Over the last few years, Russia has been expanding restrictions
on government procurement of software and hardware from foreign
The initial restrictions were introduced in December 2013 when
the Russian government issued Decree No. 1224, which contained
prohibitions and restrictions on government procurement of foreign
goods and services for the defense and security purposes. The
restrictions did not apply to goods and services that were not
available from Russian vendors.
Following events in Ukraine and the imposition of U.S. and EU
sanctions, Russia declared import substitution as a major
government policy. In July 2014, the Russian government issued
Decree No. 656, which prohibited governmental and municipal
entities from acquiring a wide range of machinery. IT hardware was
not included in the list of prohibited items.
In November 2015, the Russian government issued Decree No. 1236,
which prohibited government entities from acquiring foreign
software effective January 1, 2016. It restricted government
procurement to "domestic software" developed by Russian
companies meeting specific criteria and listed in the State
Register maintained by the Russian Ministry of Telecommunications.
Decree No. 1236 allows procurement of foreign software only if a
government purchaser can demonstrate that there is no domestic
alternative in the State Register, in accordance with the
procedures specified in Decree No. 1236.
Although prohibitions and restrictions contained in Decree No.
1236 expressly apply only to federal, regional, and municipal
entities and organizations, there are indications that a number of
state-owned companies have been implementing these restrictions as
a matter of policy or have suspended procurement of foreign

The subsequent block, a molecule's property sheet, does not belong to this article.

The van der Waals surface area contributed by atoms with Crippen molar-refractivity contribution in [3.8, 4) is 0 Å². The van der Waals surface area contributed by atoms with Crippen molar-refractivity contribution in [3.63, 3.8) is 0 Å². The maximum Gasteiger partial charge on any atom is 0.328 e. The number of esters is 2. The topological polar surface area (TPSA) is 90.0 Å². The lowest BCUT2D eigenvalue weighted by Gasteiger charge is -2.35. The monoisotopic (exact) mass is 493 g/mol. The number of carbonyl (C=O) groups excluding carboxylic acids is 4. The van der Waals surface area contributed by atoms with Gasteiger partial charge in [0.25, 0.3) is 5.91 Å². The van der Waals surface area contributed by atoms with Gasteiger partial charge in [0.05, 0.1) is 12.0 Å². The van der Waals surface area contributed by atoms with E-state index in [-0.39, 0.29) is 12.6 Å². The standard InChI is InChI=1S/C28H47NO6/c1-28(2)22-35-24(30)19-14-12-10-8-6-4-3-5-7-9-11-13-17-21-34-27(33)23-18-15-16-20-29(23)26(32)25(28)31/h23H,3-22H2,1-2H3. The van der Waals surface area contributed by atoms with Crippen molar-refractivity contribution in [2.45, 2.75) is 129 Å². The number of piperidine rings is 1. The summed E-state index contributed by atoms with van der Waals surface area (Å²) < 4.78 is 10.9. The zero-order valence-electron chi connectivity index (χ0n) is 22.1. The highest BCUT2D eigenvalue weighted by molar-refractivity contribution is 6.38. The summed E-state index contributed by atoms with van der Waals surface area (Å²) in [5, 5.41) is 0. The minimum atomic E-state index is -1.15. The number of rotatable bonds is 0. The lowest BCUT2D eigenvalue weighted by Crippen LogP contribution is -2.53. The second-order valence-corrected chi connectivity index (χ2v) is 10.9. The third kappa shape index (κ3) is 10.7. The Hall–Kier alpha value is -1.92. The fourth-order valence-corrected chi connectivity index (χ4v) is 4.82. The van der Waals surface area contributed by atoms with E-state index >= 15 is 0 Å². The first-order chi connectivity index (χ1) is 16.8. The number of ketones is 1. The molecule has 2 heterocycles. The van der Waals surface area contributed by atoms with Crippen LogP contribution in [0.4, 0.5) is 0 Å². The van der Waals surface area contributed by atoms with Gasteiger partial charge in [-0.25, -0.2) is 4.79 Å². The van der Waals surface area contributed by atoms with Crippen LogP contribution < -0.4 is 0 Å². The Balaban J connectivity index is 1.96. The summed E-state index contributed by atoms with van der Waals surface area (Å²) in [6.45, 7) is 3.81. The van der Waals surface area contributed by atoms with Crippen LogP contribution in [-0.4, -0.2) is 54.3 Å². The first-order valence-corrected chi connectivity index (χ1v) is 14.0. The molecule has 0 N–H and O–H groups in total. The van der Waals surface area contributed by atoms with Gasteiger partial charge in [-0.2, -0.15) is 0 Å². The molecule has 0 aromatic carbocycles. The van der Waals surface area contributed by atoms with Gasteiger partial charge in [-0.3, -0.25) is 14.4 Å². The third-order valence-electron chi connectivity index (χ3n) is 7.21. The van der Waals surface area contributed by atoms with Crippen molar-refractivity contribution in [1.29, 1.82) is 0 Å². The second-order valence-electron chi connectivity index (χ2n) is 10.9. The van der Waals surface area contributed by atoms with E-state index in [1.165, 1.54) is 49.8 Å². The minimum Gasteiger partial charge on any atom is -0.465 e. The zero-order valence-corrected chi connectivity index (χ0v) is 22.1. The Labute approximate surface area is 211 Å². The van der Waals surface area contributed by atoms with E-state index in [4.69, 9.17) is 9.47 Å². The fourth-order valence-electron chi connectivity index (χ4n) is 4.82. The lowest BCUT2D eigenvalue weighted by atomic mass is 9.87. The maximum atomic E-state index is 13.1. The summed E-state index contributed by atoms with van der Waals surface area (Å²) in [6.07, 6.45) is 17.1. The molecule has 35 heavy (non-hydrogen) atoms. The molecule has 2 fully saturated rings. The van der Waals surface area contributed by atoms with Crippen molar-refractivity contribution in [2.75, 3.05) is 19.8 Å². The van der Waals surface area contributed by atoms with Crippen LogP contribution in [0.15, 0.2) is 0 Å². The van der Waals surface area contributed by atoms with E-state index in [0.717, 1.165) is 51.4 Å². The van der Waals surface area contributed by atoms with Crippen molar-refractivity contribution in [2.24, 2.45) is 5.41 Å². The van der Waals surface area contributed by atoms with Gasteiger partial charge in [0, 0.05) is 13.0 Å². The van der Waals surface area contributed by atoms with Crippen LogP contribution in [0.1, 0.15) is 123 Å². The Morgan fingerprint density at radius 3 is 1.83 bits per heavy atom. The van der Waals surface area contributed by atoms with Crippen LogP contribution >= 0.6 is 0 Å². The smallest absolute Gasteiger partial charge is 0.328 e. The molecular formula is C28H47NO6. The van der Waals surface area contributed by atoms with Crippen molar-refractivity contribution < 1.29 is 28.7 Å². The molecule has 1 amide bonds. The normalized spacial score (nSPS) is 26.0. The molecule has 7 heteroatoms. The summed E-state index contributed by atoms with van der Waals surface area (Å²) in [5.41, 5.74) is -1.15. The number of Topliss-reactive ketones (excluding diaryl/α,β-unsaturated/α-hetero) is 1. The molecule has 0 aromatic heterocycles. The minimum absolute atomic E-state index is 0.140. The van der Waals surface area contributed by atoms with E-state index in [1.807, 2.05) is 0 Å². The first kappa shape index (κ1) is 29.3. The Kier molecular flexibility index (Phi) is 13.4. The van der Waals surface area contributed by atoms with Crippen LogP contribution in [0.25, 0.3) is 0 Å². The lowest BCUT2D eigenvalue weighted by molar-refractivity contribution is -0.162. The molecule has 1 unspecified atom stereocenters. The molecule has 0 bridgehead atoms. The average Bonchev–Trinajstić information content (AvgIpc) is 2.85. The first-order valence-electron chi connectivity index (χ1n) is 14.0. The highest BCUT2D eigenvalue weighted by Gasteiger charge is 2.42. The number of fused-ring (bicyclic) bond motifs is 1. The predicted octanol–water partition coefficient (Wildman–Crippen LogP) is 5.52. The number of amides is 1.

software pending further clarification from government authorities.
In April 2016, the Russian government issued a ruling requiring
governmental representatives appointed to the boards of state-owned
enterprises ("SOEs") to "implement local sourcing
requirements. In July 2016, the Russian government issued mandatory
directives to the representatives on the boards of SOEs instructing
them to call board meetings and vote for new procurement procedures
requiring SOEs to purchase domestic software listed in the State
Foreign vendors that may be able to sell software to Russian
governmental entities and SOEs based on a "no adequate local
alternative" exception may face yet another challenge in the
form of Order No. 155, issued by the Russian Ministry of Economic
Development and Trade in March 2014. Order No. 155, which deals
with government procurement of foreign goods, requires contract
prices for any foreign goods purchased pursuant to a government
tender to reflect 15 percent discount from the winning bid price.
Although by its terms Order No. 155 applies to government
procurement of food, machinery, parts, and materials, in July 2016,
the Russian General Prosecutor's Office took the position that
the 15 percent discount must apply to procurement of foreign IT
hardware, software, and related services as well.
These developments are likely to have a significant impact on
foreign software and hardware vendors operating in the Russian
market. While at this point, restrictions related to the
procurement of foreign software and hardware apply only to state
entities and likely SOEs, such entities comprise a very substantial
share of the Russian software and hardware market. Furthermore,
there is no assurance that such restrictions may not be extended
eventually to the private sector.
The content of this article is intended to provide a general
guide to the subject matter. Specialist advice should be sought
about your specific circumstances.
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